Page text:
Dr. Meisel lit into her. “I hate to have to remind you that the road to hell is paved with good intentions. You can’t just say, ‘Oh well, everyone else is doing it.’ And, ‘We’re prestigious and we’re making a lot of money.’ These are not good excuses.”

“Sure, you consulted with us at first,” the Rabbi said to Haas. “But you already had your mind made up. You were going to believe Premier no matter what we said and we knew it.”


Dr. Jim Weber, Professor of Business Ethics at Duquesne University sort of came to Ms Haas’ defense. “Just because something is profitable does not make it unethical. However we need to be very careful as to where these bodies come from. There is a pattern with China that raises questions. I have my concerns. I think we need greater certainty.”

You would think Haas would decide to just shut up and smile at this point. But no. She embarked upon the silly segment of her justification. She proudly proclaimed that the exhibit had prompted patrons to adopt a healthier and more responsible lifestyle. She anecdotally recounted how many people said they would quit smoking after seeing the diseased lung. And a surprising number of people had filled out organ donor cards, she chirped.

Groans were audible at this point.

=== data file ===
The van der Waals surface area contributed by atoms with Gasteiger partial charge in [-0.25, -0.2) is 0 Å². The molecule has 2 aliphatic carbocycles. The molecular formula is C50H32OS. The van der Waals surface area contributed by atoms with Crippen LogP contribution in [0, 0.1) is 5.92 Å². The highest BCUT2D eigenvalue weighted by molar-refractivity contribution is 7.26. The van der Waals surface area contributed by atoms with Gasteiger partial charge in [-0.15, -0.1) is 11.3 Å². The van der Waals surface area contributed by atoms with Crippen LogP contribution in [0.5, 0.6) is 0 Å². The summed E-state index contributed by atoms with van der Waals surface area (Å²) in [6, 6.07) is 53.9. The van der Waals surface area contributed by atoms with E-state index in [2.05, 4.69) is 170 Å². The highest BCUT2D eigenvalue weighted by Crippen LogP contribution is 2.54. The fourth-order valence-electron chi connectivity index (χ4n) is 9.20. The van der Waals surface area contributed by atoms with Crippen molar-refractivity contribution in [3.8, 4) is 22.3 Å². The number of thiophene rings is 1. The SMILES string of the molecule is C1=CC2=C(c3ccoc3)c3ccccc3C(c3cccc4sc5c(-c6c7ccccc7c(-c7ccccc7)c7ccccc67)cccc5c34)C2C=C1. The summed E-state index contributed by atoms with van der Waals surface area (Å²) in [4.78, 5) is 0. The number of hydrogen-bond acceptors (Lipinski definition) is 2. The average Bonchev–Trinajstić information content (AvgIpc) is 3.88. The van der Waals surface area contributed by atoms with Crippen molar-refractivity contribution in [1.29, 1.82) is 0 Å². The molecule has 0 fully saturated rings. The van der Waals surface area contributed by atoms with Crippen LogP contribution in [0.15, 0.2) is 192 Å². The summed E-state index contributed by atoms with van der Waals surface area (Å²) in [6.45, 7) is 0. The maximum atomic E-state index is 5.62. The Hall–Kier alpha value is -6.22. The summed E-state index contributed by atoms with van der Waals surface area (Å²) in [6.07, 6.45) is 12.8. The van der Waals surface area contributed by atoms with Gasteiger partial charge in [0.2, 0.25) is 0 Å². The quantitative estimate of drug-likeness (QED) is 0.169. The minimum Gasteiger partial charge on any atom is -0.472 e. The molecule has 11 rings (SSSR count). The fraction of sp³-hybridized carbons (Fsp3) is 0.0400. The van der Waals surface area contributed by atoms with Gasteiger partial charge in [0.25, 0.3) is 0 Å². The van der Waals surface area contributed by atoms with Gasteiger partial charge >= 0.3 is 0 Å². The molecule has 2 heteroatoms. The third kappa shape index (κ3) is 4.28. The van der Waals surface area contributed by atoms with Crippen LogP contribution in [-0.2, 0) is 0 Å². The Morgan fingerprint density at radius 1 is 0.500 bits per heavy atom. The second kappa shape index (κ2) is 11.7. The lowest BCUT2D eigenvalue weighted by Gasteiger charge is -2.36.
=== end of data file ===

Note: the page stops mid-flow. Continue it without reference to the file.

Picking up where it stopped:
“If this is such a fantastic way to get people to quit smoking …… then why are you charging a fee for this exhibit? Don’t you wish poor people to be healthy too? If this is in fact the case, the government should just take our cigarette tax money and pay for these exhibits to come to every school in every city instead of you charging admission to a few.”

Commander Maurita Bryant, Head of Pittsburgh Homicide, simply said she had not seen the exhibit and didn’t have plans to go. “I see too many dead bodies in my work every day. The hard part is trying to comfort the family of someone who’s been murdered. But there are always strangers who also gather around just to look and laugh and make jokes. Its hard to see this too. I wouldn’t want to go to the exhibit and have to see people pointing and laughing at those bodies there.” Commander Bryant went on to say she was currently an organ donor, but was now reconsidering that decision.

Everyone but Haas laughed. She had no more arguments. She finally decided it was time to just shut up and smile.

11 comments:

Mom de Guerre said...

I think the part when Chief Bryant commented that in a criminal investigation when money is involved the police consider that this encourages criminal behavior. Or, was it the sex for sale example? It was all so good I can't decide. Rabbi Schiff was wonderful. I hope they post it for reviewing.